What Constitutes Appropriate Difficulty in Small Games

A game that's too hard can lead to frustration, while one that's too easy can feel boring. The right level of difficulty is indispensable for a good game; though achieving the right balance can be challenging. The desired level of difficulty varies significantly from the relentless challenge and repeated retries found in Soul-like games, to the casual and easily cleared three-match puzzles. The type of game greatly influences the required difficulty level.

It's often mentioned, notably in Mihaly Csikszentmihalyi's Flow Model, that offering challenges corresponding to a person’s skill level can enhance engagement and immersion. 1

Flow Model

In Mihaly Csikszentmihalyi's Flow Model, achieving a balance between skill and challenge is key. A common method employed in small games to maintain this balance involves progressively increasing the difficulty over time. The level of difficulty, or challenge level, rises until it matches the player’s skill level, and once it surpasses that level, any mistake leads to a 'game over' situation.

With the right approach and pace in escalating the difficulty, this method can work well to create an enjoyable game. What's deemed as the right approach? When the difficulty increases and the player makes a mistake, if the player believes it was due to a lack of skill, then the difficulty level is seen as appropriate. On the contrary, if the game becomes unfairly difficult, for instance, if the player is faced with unavoidable attacks, the level of difficulty is seen as inappropriate.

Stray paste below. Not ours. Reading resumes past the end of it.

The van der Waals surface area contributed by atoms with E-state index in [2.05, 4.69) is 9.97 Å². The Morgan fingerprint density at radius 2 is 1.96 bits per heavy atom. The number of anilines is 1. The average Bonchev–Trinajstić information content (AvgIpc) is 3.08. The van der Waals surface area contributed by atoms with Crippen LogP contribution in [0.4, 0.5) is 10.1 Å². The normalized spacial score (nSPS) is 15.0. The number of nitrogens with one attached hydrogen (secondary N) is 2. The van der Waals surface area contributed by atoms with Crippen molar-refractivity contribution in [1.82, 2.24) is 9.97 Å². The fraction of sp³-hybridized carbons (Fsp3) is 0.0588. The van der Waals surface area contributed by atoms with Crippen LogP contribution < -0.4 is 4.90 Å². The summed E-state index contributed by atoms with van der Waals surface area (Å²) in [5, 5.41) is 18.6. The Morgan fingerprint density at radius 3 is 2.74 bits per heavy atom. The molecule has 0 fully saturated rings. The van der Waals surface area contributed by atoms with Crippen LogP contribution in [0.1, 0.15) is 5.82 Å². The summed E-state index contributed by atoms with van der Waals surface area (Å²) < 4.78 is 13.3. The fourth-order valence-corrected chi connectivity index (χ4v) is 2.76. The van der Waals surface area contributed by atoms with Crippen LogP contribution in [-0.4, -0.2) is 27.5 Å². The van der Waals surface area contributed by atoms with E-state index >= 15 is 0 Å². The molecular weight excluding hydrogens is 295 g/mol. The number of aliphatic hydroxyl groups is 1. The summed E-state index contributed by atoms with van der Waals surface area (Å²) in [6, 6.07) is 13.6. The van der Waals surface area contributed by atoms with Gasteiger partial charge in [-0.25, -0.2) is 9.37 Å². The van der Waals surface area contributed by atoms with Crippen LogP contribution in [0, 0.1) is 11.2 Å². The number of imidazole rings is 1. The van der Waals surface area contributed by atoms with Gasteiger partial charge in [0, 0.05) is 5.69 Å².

A commonly used parameter for adjusting difficulty is the game speed. As the game progresses, the game speed accelerates, and the speed of both players and enemies increases. This demands more rapid actions from the player, and any misoperation leads to a 'game over' situation. This traditional method of adjusting difficulty, utilized since the Game & Watch 2 era — a period referring to the early handheld games by Nintendo — remains effective. A benefit of using game speed for difficulty adjustment is that it minimizes the chance of becoming unfairly difficult. When the game speed changes, both the enemy’s and the player’s speed increase proportionally, preventing situations where an enemy that could be avoided early in the game becomes unavoidable later on.

However, relying solely on game speed for difficulty adjustment can become monotonous. In such cases, increasing the number of enemies or enlarging obstacles are among other methods that can be employed to heighten the challenge. Consequently, it’s crucial to adjust so that situations, such as obstacles becoming too large to evade with the player's jumping ability, do not occur and lead to unfair scenarios.

By combining various difficulty adjustment methods, the game becomes more intricate, and players are less likely to lose interest. Ideally, introducing new elements that demand advanced techniques from players, like new enemies, weapons, terrain, items, etc., can enhance the game. Yet, the high implementation cost in small games can make this a challenging endeavor.

1. Flow (psychology)
2. Game & Watch

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